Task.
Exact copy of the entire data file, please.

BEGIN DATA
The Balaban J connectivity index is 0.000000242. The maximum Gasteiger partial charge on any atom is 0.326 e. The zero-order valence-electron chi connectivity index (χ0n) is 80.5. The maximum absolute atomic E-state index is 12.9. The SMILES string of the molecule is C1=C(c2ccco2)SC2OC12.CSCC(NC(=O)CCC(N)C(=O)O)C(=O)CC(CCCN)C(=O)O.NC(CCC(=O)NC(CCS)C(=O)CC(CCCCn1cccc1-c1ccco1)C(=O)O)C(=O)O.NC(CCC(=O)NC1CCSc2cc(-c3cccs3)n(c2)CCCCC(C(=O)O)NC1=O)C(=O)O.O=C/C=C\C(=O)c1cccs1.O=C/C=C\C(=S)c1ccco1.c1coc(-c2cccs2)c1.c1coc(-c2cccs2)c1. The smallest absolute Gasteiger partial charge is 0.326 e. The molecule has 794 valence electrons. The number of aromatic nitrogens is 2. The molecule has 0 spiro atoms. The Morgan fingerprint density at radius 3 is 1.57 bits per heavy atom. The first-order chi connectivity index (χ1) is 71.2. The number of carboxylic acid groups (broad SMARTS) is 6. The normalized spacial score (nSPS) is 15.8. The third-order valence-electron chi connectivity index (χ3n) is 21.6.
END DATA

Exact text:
The Balaban J connectivity index is 0.000000242. The maximum Gasteiger partial charge on any atom is 0.326 e. The zero-order valence-electron chi connectivity index (χ0n) is 80.5. The maximum absolute atomic E-state index is 12.9. The SMILES string of the molecule is C1=C(c2ccco2)SC2OC12.CSCC(NC(=O)CCC(N)C(=O)O)C(=O)CC(CCCN)C(=O)O.NC(CCC(=O)NC(CCS)C(=O)CC(CCCCn1cccc1-c1ccco1)C(=O)O)C(=O)O.NC(CCC(=O)NC1CCSc2cc(-c3cccs3)n(c2)CCCCC(C(=O)O)NC1=O)C(=O)O.O=C/C=C\C(=O)c1cccs1.O=C/C=C\C(=S)c1ccco1.c1coc(-c2cccs2)c1.c1coc(-c2cccs2)c1. The smallest absolute Gasteiger partial charge is 0.326 e. The molecule has 794 valence electrons. The number of aromatic nitrogens is 2. The molecule has 0 spiro atoms. The Morgan fingerprint density at radius 3 is 1.57 bits per heavy atom. The first-order chi connectivity index (χ1) is 71.2. The number of carboxylic acid groups (broad SMARTS) is 6. The normalized spacial score (nSPS) is 15.8. The third-order valence-electron chi connectivity index (χ3n) is 21.6.